WASHINGTON — The start of a competition to provide light-attack aircraft for the U.S. Air Force has been postponed for the foreseeable future, as the service decides the way forward for additional experiments, the Air Force’s No. 2 civilian said Friday.
The Air Force started evaluating light-attack plane offerings in 2017 and was set to release a request for proposals in December 2018 to potentially lead to a program of record. But the service is not ready to commit to a program just yet, and wants to continue the experimentation phase, Under Secretary of the Air Force Matt Donovan told reporters after an Air Force Association event.
"We're going to broaden the scope a little bit,” he said, potentially alluding for the possibility of new aircraft types to enter the competition.
Asked if this meant the two aircraft positioned by the Air Force as potential contenders for a contract — the Sierra Nevada Corp.-Embraer A-29 Super Tucano, and the Textron AT-6 Wolverine — were no longer in the running, Donovan responded: “We’re not excluding anything.”
The Air Force’s decision is a somewhat surprising one. The light-attack experiment began with four aircraft involved in flight tests at Holloman Air Force Base in New Mexico: the A-29 and AT-6, but also Textron’s Scorpion jet and L3’s AT-802L Longsword.
The AT-6 and A-29 moved onto the second phase of experiments in 2018, which were mostly centered around the planes’ maintainability and network capability.
When the Air Force put out a draft RFP later that year, the solicitation stated that Textron and the SNC-Embraer partnership were “the only firms that appear to possess the capability necessary to meet the requirement within the Air Force’s time frame without causing an unacceptable delay in meeting the needs of the warfighter.”
If the Air Force is considering alternative aircraft, it’s unclear what requirements are driving that search or whether a new entrant has caught the service’s eye.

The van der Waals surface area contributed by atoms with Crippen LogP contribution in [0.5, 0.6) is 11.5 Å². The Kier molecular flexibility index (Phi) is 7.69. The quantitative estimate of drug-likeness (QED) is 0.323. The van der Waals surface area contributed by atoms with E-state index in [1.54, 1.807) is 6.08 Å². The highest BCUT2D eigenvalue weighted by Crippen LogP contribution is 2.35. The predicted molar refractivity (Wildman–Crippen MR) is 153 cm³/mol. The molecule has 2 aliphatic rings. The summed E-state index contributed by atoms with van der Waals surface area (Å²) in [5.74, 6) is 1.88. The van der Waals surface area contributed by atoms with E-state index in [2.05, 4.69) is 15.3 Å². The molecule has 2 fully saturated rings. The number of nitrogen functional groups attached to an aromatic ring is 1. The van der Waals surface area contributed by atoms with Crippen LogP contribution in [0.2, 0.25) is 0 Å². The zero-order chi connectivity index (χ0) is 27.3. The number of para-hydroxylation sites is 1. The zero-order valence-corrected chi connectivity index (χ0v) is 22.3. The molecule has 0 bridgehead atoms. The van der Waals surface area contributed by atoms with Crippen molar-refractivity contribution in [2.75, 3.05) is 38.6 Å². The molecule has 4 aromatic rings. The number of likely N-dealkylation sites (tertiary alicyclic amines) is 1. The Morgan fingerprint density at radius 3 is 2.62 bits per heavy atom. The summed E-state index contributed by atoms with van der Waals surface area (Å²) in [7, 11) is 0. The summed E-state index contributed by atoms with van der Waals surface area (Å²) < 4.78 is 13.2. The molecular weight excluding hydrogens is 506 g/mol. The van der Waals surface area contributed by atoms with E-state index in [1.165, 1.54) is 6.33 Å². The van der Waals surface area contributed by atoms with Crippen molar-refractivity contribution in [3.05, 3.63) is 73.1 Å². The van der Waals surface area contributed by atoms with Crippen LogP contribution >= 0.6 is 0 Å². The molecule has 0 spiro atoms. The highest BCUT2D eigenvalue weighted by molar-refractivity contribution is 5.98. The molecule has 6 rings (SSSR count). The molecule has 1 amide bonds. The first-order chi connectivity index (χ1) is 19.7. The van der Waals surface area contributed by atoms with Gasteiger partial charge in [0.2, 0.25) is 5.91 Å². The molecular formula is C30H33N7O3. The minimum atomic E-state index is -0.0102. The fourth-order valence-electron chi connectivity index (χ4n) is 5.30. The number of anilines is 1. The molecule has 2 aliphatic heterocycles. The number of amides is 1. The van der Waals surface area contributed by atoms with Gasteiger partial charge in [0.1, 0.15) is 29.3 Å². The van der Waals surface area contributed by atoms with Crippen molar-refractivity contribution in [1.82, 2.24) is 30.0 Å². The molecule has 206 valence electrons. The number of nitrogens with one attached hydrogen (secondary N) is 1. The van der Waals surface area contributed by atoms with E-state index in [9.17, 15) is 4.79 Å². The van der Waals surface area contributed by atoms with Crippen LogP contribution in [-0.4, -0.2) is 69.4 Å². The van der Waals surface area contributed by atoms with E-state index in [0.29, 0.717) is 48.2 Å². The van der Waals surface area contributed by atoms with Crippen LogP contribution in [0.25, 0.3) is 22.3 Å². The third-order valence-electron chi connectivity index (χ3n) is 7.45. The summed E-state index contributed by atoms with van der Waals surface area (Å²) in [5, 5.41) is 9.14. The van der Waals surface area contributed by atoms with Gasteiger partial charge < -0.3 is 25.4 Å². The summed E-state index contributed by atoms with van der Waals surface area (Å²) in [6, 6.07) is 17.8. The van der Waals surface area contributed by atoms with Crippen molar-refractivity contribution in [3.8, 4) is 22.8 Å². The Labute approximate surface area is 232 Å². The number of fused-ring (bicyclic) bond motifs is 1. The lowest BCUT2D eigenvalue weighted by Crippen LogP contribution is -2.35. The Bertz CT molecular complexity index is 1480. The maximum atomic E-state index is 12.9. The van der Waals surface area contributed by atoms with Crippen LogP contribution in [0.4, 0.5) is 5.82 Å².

Some foreign companies, namely South Africa’s Paramount Group and Czech aerospace firm Aero Vodochody, have expressed interest in competing for U.S. light-attack aircraft contracts. And it’s possible the T-X trainer jet, for which the Air Force chose Boeing to build, could be modified for a light-attack role.
But for the last six months, Air Force acquisition officials have firmly suggested the A-29 or AT-6 would be the only options under consideration going forward.
“The whole way we got to where we’re at, we put out an invitation to participate, and we only had two that met all of the criteria that we were looking for,” Lt. Gen. Arnold Bunch, the service’s top uniformed acquisition official, said in July.
“We experimented with those, and they performed well enough that we did another phase, and those are the only two that we invited in [for phase two]. So at this point right now I’m seeing it as a competition between two airplanes.”
If the Air Force is seeking more data from the current entrants or wants to conduct further demonstrations, the exact nature of those future experiments are also unclear — though Donovan said more information about the path forward would be released this year.
Although Friday’s announcement doesn’t shut a door on the light-attack aircraft program, it does highlight the difficulties of rapid acquisition.
In 2016, Gen. Mike Holmes, then the Headquarters U.S. Air Force’s top requirements official and now the head of Air Combat Command, spoke with Defense News about the prospect of dedicating funds to flight test a range of off-the-shelf light-attack planes.
The thought was that buying a low-cost, easy-to-maintain aircraft could effectively accomplish low-end missions in the Middle East at a lower expense than other Air Force planes, and that buying several hundred of such aircraft could also help the service absorb and train more pilots.
Air Force Chief of Staff Gen. Dave Goldfein repeatedly spoke about seeing a potential light-attack aircraft program as a way to increase interoperability with air forces that couldn’t afford an F-15 or F-16, but who would benefit from commonality with American-operated platforms.
More than two years later, Donovan said the Air Force is still learning, and hinted that perhaps there was not enough buy-in among international partners.
“Did we meet the cost targets that we’re aiming for? What’s the market out there for coalition partners? Are there a lot of folks interested in that, or is there something else?” he said.
Valerie Insinna is Defense News' air warfare reporter. She previously worked the Navy/congressional beats for Defense Daily, which followed almost three years as a staff writer for National Defense Magazine. Prior to that, she worked as an editorial assistant for the Tokyo Shimbun’s Washington bureau.